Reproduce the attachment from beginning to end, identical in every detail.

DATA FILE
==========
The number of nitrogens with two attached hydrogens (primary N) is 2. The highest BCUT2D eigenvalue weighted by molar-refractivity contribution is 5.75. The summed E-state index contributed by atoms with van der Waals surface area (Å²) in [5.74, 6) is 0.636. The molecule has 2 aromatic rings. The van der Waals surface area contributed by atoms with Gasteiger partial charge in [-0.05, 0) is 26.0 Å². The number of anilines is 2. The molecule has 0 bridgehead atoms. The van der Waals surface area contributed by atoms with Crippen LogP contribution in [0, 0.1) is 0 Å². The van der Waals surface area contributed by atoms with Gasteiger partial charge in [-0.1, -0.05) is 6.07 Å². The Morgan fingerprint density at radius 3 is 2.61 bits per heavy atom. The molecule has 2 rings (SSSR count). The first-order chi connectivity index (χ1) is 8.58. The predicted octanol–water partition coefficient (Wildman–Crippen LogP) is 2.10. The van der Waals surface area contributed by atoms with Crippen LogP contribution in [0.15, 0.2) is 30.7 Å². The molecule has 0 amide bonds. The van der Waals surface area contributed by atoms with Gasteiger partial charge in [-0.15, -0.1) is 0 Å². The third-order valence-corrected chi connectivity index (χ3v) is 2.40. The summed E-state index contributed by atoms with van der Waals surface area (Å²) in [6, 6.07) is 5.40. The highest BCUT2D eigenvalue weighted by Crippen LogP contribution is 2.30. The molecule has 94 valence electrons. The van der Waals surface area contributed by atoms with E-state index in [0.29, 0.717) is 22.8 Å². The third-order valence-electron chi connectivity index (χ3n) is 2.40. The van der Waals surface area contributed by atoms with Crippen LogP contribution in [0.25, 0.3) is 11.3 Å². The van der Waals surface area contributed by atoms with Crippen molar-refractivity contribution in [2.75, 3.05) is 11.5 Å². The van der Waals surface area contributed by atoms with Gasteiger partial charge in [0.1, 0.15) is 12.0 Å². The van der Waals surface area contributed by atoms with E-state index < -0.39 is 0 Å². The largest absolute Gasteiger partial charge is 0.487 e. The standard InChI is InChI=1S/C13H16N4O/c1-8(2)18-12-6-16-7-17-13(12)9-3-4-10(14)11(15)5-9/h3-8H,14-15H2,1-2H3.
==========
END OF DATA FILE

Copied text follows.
The number of nitrogens with two attached hydrogens (primary N) is 2. The highest BCUT2D eigenvalue weighted by molar-refractivity contribution is 5.75. The summed E-state index contributed by atoms with van der Waals surface area (Å²) in [5.74, 6) is 0.636. The molecule has 2 aromatic rings. The van der Waals surface area contributed by atoms with Gasteiger partial charge in [-0.05, 0) is 26.0 Å². The number of anilines is 2. The molecule has 0 bridgehead atoms. The van der Waals surface area contributed by atoms with Crippen LogP contribution in [0, 0.1) is 0 Å². The van der Waals surface area contributed by atoms with Gasteiger partial charge in [-0.1, -0.05) is 6.07 Å². The Morgan fingerprint density at radius 3 is 2.61 bits per heavy atom. The molecule has 2 rings (SSSR count). The first-order chi connectivity index (χ1) is 8.58. The predicted octanol–water partition coefficient (Wildman–Crippen LogP) is 2.10. The van der Waals surface area contributed by atoms with Crippen LogP contribution in [0.15, 0.2) is 30.7 Å². The molecule has 0 amide bonds. The van der Waals surface area contributed by atoms with Gasteiger partial charge in [-0.15, -0.1) is 0 Å². The third-order valence-corrected chi connectivity index (χ3v) is 2.40. The summed E-state index contributed by atoms with van der Waals surface area (Å²) in [6, 6.07) is 5.40. The highest BCUT2D eigenvalue weighted by Crippen LogP contribution is 2.30. The molecule has 94 valence electrons. The van der Waals surface area contributed by atoms with E-state index in [0.29, 0.717) is 22.8 Å². The third-order valence-electron chi connectivity index (χ3n) is 2.40. The van der Waals surface area contributed by atoms with Crippen LogP contribution in [0.25, 0.3) is 11.3 Å². The van der Waals surface area contributed by atoms with Crippen molar-refractivity contribution in [2.75, 3.05) is 11.5 Å². The van der Waals surface area contributed by atoms with Gasteiger partial charge in [0.1, 0.15) is 12.0 Å². The van der Waals surface area contributed by atoms with E-state index < -0.39 is 0 Å². The largest absolute Gasteiger partial charge is 0.487 e. The standard InChI is InChI=1S/C13H16N4O/c1-8(2)18-12-6-16-7-17-13(12)9-3-4-10(14)11(15)5-9/h3-8H,14-15H2,1-2H3.